Wednesday, October 23, 2013

William Zinsser's "The Transaction"

The opening chapter of William Zinsser's On Writing Well tells of Zinsser and a Dr. Brock being invited to talk about writing. For Dr. Brock, writing is is avocation. Zinsser is the consummate professional writer. The doctor says that he writes only when he is in the mood, how writing is relaxing, how he never rewrites and simply goes with the flow. Zinsser's ideas about writing are the opposite of these and he says so. He calls this chapter "The Transaction," a businesslike term that sets a tone carried through the rest of the book: writing is business, but there is no business like the writing business.

I mention to plug On Writing Well--a book I've read dozens of times and that every human being should read at least once--and for two other reasons: my yawning I'm doing this morning and a feeling I had yesterday.

First, the yawning. I'm burning the candle at both ends lately, getting to bed at ten and waking at 4:45. That's not enough sleep for me. I had been making up the deficit with short naps but for five days haven't managed to fit one in. I'm feeling the effects of this deficit and dreaming of skipping work to lie in bed all day.

Being this tired it isn't my first wish to sit at the keyboard and type. Dr. Brock says to go ahead and take a nap, but his voice is less convincing than Zinsser's which says, simply, "it's time to write." So I am and, of course, I feel better than I would going back to sleep. I'm still yawning all over the place, but writing on. I'll sleep-walk through my day job before I give up writing time.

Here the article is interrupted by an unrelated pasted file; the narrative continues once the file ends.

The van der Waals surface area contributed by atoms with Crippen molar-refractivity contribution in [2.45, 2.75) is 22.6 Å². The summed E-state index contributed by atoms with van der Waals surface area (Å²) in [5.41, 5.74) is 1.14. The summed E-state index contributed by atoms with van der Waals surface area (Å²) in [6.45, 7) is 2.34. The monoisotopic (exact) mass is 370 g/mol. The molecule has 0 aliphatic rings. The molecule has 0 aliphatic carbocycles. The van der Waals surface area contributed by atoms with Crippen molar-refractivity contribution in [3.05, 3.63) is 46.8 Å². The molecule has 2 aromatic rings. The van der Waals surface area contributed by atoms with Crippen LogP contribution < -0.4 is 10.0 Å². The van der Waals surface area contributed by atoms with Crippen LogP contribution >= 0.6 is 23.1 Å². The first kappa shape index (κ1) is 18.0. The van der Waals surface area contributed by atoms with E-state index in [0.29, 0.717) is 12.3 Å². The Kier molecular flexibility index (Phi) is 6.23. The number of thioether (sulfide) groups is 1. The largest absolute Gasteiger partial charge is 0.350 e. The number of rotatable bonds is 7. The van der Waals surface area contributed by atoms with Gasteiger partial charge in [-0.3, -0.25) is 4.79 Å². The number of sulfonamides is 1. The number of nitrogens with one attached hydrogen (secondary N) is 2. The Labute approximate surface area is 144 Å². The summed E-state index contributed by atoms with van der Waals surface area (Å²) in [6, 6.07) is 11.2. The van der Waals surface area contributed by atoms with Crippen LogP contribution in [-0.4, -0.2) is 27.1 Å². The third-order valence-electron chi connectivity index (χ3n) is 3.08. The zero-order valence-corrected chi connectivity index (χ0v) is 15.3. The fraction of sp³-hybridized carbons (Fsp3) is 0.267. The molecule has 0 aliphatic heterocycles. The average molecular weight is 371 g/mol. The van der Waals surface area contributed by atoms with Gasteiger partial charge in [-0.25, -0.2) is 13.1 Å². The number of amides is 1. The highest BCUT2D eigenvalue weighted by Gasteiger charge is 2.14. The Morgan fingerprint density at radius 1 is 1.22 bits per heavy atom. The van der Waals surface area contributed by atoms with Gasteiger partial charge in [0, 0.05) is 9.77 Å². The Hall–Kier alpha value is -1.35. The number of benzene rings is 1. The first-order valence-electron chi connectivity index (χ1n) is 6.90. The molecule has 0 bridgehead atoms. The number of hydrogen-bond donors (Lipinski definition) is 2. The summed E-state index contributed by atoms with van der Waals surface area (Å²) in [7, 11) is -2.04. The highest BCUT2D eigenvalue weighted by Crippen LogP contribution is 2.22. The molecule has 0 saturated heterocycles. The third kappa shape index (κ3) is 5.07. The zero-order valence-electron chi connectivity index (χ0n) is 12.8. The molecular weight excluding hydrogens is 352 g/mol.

Second, the unexpected feeling I had yesterday when I had nothing to write. Dr. Brock told me, "grab some coffee, check Facebook and Google+, go read something." But I didn't hear him. I sat my butt in the chair and wrote, ending the morning with drafts of two essays one of which I revised into something worth publishing. I was the guy who sits his butt in the chair and gets writing done. I felt like a writer.

(Searching for the "butt in the chair" reference, I found this delicious quote attributed to Faulkner: “I write only when I’m inspired. Fortunately I’m inspired at 9 o’clock every morning.”)

William Zinsser
I'm on to something with this writing life. Two weeks ago, I wrote, "there is nothing I would rather do than write." Such things have occurred before, but I've argued the idea. This time, it came unbidden and I knew it was true. Yesterday I got my butt in the chair and found I'm inspired even without inspiration. Today I'm rearranging my sleep schedule to accommodate writing. Three transactions all involving writing well.

These are good days. I'm becoming less Dr. Brock, more William Zinsser, knowing that all I want to do is to sit my butt in the chair and write on.